How to Short Sell a Rental Property
The act of selling a property which is lower than its actual price is called short selling. This has become increasingly popular especially during the burst of the housing market bubble where values of homes plummeted to incredibly low levels. Many property owners had no choice but to put their properties in a short sale which seemed then to be the most sensible thing to do rather than lose their homes to foreclosure.
If you wish to sell a rental property, it is important that you understand how a short sale works, what could it do to your mortgage and to your taxes. Before you proceed with selling it, you need to verify its actual value. And if you are planning to get the services of realtor in selling the property, let him or her calculate it for you. If ever you can’t afford their services then you can always do an estimate its value on your own. You may do this by checking on the prices of real estate properties within the area which has been sold in the past few months and get the median or the average value.
The next thing to do is calculate the possible closing costs which is a combination of all fees and charges that you need to pay at the end of the sale. If you have a broker then he or she needs to calculate it or you may consult with a real estate lawyer or a local title company to help you figure out just how much you need to spend to have the process done. After the property’s value is determined and the closing costs are calculated, you may then put up the rental property for sale and be sure to make it clear that you are putting it in a short sale.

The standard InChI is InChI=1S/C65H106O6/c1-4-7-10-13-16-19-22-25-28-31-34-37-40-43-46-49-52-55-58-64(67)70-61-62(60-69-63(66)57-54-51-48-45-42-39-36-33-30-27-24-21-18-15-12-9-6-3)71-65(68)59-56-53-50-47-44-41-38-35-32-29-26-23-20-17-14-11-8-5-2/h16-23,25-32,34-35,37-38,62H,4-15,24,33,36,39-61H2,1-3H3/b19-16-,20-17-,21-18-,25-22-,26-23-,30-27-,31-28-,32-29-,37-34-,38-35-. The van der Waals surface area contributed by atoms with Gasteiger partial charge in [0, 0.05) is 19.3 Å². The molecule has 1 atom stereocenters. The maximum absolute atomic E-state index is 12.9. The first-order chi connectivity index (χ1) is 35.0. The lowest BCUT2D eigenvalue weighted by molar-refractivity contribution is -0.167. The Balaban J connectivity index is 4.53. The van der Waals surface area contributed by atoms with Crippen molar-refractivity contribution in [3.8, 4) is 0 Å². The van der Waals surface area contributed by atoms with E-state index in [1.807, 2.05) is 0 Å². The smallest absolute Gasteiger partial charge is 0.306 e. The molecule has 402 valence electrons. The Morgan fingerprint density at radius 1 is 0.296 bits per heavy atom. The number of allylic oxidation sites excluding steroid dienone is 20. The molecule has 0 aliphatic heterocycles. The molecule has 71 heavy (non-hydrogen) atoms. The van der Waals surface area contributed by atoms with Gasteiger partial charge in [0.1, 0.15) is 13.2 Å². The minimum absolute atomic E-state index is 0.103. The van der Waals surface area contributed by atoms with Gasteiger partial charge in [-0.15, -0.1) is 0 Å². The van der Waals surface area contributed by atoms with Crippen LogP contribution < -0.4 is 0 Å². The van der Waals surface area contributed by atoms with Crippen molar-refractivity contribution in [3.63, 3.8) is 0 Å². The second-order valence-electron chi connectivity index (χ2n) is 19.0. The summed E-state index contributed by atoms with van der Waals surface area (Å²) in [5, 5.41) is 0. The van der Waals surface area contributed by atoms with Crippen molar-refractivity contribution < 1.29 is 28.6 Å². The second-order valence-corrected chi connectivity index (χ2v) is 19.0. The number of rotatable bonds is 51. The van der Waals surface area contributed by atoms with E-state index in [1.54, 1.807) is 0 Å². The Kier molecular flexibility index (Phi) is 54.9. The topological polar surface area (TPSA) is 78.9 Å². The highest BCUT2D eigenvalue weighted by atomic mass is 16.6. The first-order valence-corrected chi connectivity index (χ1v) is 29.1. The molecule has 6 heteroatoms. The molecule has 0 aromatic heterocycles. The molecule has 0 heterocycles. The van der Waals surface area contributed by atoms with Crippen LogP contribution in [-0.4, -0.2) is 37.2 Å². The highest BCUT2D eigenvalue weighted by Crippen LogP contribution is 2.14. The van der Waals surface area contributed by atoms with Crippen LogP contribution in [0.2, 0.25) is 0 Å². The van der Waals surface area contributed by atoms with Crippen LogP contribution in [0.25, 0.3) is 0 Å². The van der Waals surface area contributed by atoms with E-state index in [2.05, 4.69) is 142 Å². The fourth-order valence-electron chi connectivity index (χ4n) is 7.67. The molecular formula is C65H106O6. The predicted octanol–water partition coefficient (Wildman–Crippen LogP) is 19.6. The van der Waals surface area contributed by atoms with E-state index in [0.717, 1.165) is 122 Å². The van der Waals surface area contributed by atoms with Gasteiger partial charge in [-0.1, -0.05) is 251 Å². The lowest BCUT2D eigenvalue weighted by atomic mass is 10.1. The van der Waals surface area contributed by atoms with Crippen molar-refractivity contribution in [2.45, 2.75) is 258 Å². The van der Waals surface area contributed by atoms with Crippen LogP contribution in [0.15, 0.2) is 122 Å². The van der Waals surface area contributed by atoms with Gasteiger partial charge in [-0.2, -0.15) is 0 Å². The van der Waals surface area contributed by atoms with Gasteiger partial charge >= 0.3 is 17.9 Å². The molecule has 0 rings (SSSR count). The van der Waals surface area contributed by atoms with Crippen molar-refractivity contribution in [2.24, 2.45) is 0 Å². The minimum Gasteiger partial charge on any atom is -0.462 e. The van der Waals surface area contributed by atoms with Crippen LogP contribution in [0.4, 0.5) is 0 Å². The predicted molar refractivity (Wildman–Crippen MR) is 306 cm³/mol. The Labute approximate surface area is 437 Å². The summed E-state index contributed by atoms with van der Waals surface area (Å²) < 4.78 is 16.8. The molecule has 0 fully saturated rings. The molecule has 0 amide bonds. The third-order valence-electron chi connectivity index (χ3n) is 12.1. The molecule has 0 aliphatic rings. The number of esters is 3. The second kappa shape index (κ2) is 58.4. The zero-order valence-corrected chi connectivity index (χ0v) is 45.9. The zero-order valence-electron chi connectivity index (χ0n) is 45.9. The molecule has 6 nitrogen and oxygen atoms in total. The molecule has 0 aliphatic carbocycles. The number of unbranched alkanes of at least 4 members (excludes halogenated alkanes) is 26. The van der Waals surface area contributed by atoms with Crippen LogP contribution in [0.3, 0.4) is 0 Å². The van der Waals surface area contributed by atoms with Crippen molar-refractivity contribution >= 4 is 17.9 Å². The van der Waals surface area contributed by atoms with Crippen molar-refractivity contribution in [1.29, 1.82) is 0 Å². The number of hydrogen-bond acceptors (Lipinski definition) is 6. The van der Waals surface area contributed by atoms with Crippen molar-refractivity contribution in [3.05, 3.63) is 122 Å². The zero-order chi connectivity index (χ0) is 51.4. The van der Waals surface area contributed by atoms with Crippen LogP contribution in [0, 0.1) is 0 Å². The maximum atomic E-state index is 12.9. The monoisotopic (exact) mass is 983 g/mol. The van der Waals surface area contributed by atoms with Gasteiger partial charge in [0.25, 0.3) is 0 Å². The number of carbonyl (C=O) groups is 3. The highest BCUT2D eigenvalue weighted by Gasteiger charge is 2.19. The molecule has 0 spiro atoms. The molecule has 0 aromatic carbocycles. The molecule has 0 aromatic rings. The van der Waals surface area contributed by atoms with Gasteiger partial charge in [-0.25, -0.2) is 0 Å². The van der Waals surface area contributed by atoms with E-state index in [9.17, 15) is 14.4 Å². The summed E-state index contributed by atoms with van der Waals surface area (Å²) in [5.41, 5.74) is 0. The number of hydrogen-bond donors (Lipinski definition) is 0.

When you find the potential buyer, inform the lender and ask for permission to go on with the sale. In a short sale, the lender loses money thus they become reluctant to put it in a short sale unless you can show proof that you will be unable to pay the loan in full. In getting hold of your lender, you must check for the person who handles the short sales department to be able to acquire all the necessary requirements and details about it.
Usually, the documents you will need are the letter of authorization which authorizes the lender to disclose the information about your loan to real estate professionals who are involved in the sale and it should also include the name and address of the property, together with you reference number, the agent and the contact information. Then the preliminary sheet which is a statement that includes the price of the property, estimated closing costs, outstanding balance and the late fees. You will also have to provide the hardship letter which explains the reasons and why your financial situation has let you decide to put your property in a short sale, don’t forget to include that your resources is not enough to pay for the loan in full. Sales document should also be attached, and this includes the copy of the buyer’s offer and the listing agreement.
When all of the documents are in, the short sale supervisor will then decide if he or she will allow the short sale. But the agreement may be conditional, and since it requires the permission of the lender then they have the right to alter the terms and the conditions of the sale, whatever they think will be beneficial to their business and sadly there is nothing you can do about it. However, what you can do is you can deduct capital losses, this could be loss of profit from the rental property from the past tax year but you cannot deduct any expenses incurred in processing the short sale including the difference between the price of the purchase and the price of the sale. Lastly, you will have to pay a depreciation recapture tax of 25% if you owned the property for more than eleven years.
Sharing our thoughts and expertise about mortgage and refinancing for homeowners through blogging is a pleasure.
Latest posts by Georges Kfoury (see all)
- What are the Documents you will need to apply for FHA Loan - July 11, 2013
- How to Short Sell a Rental Property - July 10, 2013
- How to Contest a Judicial Foreclosure - July 9, 2013
- How to Avoid Foreclosure - July 4, 2013
- The Common Refinancing Mistakes - July 3, 2013